- June 25, 2016
- Posted by: emobile
- Category: Trending Topic
Emobileclinic Trending Topic: Upper Left Abdominal Pain
Upper left abdominal pain is most often due to a condition afflicting one or more organs or structure in the LUQ (left upper quadrant) of the abdomen. It may also be due to conditions in the thoracic cavity or lower left abdominal area that either refers or radiates to the LUQ.
Causes of upper left abdominal pain include:
Large Intestine: it is the large bowel responsible for the final stages of water absorption which leads to the formation of a solid stool from liquid intestinal chyme from the small intestine. It houses a number of species of colonic bacteria which are necessary for normal functioning but can be pathological if there is an overgrowth or pathogenic bacteria replace it. The large intestine includes the cecum (junction between small and large intestine), colon, rectum and anus. Condition of the large intestine that may cause left side abdominal pain includes:
Volvulus – twisting of the transverse colon around its axis (rare)
Abdominal Muscles: includes several types of muscles that make up the abdominal wall. It protects the abdominal organs which lacks a skeletal shield like the chest cavity and also plays various roles in movement of the legs and thorax. These muscle also stabilize the trunk during standing, walking and running and are prone to injury. Muscular conditions that may cause abdominal pain includes:
Blow, blunt force trauma
Rectus sheath hematoma
Abscess in psoas muscle
Pancreas: is a large multipurpose gland which has exocrine functions that affects digestion and endocrine functions which control metabolism. It empties its digestive enzymes (exocrine component) into the duodenum, the first part of the small intestine, along with bile released by the gallbladder. Without these enzymes, the process of digestion is severely hampered.
Pancreatic conditions that may cause left side abdominal pain include :
Acute or chronic pancreatitis
Spleen: is the largest lymph node in the body responsible for filtering blood and removing cellular debris and foreign microorganisms. Although the spleen can be removed without hampering life, it nevertheless plays several important roles in the body. Splenic conditions that may cause left side abdominal pain includes:
Ruptured spleen, often in car accidents
Enlarged spleen (splenomegaly) only in cases of massive splenomegaly.
Kidneys/Ureter: kidney is responsible for filtering the blood, removing wastes and passing it out in the urine while conserving essential electrolytes and water. It also plays other important roles in regulating several functions in the body that are not associated with urine, like stimulating the production of red blood cells. The kidney is located in the upper part of the abdomen and shielded by the ribcage. Urine from the kidney leads to the bladder via the ureter. Conditions affecting the kidney and/or ureter that may result in left side abdominal pain include:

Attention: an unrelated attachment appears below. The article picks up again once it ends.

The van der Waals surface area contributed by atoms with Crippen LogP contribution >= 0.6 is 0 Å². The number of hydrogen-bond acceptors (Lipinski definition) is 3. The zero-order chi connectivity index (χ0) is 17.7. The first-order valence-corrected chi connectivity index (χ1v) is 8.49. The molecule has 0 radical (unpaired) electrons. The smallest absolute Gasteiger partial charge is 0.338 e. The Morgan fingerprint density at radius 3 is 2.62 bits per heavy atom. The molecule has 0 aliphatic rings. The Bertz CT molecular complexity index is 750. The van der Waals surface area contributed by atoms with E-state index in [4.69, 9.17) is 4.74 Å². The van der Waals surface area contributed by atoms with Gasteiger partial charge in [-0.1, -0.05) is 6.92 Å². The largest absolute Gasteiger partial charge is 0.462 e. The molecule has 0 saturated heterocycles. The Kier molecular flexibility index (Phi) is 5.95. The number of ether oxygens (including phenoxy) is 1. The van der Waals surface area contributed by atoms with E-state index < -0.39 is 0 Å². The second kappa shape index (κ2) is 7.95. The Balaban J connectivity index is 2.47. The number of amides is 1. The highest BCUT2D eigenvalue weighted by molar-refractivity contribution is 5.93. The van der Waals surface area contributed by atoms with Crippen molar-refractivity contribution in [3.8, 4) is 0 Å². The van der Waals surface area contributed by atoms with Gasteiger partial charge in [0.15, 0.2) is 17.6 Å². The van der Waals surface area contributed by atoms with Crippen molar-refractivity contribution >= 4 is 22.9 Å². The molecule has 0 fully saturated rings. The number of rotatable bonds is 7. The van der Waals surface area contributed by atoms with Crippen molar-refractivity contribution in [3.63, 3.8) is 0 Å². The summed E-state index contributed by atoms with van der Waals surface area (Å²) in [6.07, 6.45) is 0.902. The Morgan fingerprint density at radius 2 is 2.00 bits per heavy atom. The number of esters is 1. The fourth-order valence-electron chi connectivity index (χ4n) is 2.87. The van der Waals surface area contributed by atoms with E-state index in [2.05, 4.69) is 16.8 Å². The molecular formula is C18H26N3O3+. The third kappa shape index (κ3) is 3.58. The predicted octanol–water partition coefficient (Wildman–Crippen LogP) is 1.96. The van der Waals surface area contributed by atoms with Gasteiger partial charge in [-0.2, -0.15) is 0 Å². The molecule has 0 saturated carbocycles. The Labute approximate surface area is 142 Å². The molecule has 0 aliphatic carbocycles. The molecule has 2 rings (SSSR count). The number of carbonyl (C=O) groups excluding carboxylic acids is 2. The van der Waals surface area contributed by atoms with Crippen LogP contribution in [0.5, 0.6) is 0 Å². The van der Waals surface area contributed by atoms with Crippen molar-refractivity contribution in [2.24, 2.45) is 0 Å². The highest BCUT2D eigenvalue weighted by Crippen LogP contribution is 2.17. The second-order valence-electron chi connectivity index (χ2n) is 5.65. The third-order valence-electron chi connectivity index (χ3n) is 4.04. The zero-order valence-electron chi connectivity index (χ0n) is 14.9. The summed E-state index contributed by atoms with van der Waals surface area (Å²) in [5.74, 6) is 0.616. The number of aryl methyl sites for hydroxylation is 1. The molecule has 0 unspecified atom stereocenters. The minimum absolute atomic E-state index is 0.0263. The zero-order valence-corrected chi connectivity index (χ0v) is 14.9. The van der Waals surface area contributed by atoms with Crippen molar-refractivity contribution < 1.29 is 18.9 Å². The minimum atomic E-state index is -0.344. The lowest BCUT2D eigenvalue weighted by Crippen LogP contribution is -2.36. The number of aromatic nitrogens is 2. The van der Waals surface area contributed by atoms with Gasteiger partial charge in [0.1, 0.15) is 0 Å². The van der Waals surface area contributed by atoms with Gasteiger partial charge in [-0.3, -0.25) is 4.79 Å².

Pyelonephritis – infection of the kidney
Glomerulonephritis (kidney inflammation), kidney cyst or tumor
Left Adrenal Gland: adrenal gland, also known as the suprarenal gland, is located on the top of the kidney. It has two distinct layers, the medulla and cortex, which secrete various hormones that play important roles in the body.
Adrenal adenoma (benign tumor)
Adrenal carcinoma also known as adrenocortical carcinoma. (malignant tumor)
Lungs: responsible for gas exchange between the air and blood stream. Although not often considered in abdominal pain, diseases affecting the base of the lung may affect the pleura lining around the lung) and diaphragm (main muscle of respiration) that can lead to pain. The lung itself cannot feel pain unless the surrounding structures are affected. Some conditions of the lung that may cause abdominal pain include:
Pneumonia – usually bacterial or viral
Pleuritis – inflammation of the lung membrane
Pulmonary embolism – blood clots in the lungs
Heart: is the muscular pump that circulates blood throughout the body. It is situated in the mediastinum, the centrally located cavity between the lungs and is in close proximity to the upper middle abdominal area. It often causes referred pain to the upper abdomen when diseased.
Angina pectoris – pain behind the breastbone in heart or coronary arteries disease
Pericarditis, mycocarditis or endocarditis
Heart diseases are often considered as medical emergencies as the condition can be life-threatening. It should always be suspected when accompanied by symptoms such as pain to the left jaw or arm with dizziness and/or fainting.
Diaphragm: is the largest muscle of respiration and separates the chest cavity from the abdominal cavity. During inspiration it pushes the abdominal contents downwards as the chest cavity expands. On the left side, the most prominent feature is the diaphragmatic opening which allows the esophagus (gullet) to pass to connect with the stomach.
Abscess – collection of pus below diaphragm
Stomach: is the hollow sac that lies between the end of the esophagus and the first part of the small intestine known as the duodenum. It is prone to various diseases often associated with the corrosive gastric acid that it produces and holds. Some conditions of the stomach that may be responsible for left sided abdominal pain includes:
Stomach polyps – pain is more likely in large masses.